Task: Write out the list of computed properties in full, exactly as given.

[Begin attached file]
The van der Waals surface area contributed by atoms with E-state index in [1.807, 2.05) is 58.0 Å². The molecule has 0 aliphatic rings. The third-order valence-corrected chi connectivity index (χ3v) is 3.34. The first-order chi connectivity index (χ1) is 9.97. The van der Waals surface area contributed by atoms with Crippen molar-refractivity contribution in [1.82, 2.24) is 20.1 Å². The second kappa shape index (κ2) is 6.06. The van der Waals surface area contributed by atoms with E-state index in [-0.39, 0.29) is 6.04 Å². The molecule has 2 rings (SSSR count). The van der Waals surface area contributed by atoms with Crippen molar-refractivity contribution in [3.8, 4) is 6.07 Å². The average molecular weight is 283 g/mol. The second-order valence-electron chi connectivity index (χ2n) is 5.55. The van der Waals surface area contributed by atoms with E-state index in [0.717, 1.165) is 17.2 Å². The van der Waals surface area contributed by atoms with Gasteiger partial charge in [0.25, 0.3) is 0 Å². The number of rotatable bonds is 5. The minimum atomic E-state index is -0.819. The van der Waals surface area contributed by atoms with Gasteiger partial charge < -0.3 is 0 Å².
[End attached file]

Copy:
The van der Waals surface area contributed by atoms with E-state index in [1.807, 2.05) is 58.0 Å². The molecule has 0 aliphatic rings. The third-order valence-corrected chi connectivity index (χ3v) is 3.34. The first-order chi connectivity index (χ1) is 9.97. The van der Waals surface area contributed by atoms with Crippen molar-refractivity contribution in [1.82, 2.24) is 20.1 Å². The second kappa shape index (κ2) is 6.06. The van der Waals surface area contributed by atoms with E-state index in [-0.39, 0.29) is 6.04 Å². The molecule has 2 rings (SSSR count). The van der Waals surface area contributed by atoms with Crippen molar-refractivity contribution in [3.8, 4) is 6.07 Å². The average molecular weight is 283 g/mol. The second-order valence-electron chi connectivity index (χ2n) is 5.55. The van der Waals surface area contributed by atoms with E-state index in [0.717, 1.165) is 17.2 Å². The van der Waals surface area contributed by atoms with Gasteiger partial charge in [0.25, 0.3) is 0 Å². The number of rotatable bonds is 5. The minimum atomic E-state index is -0.819. The van der Waals surface area contributed by atoms with Gasteiger partial charge < -0.3 is 0 Å².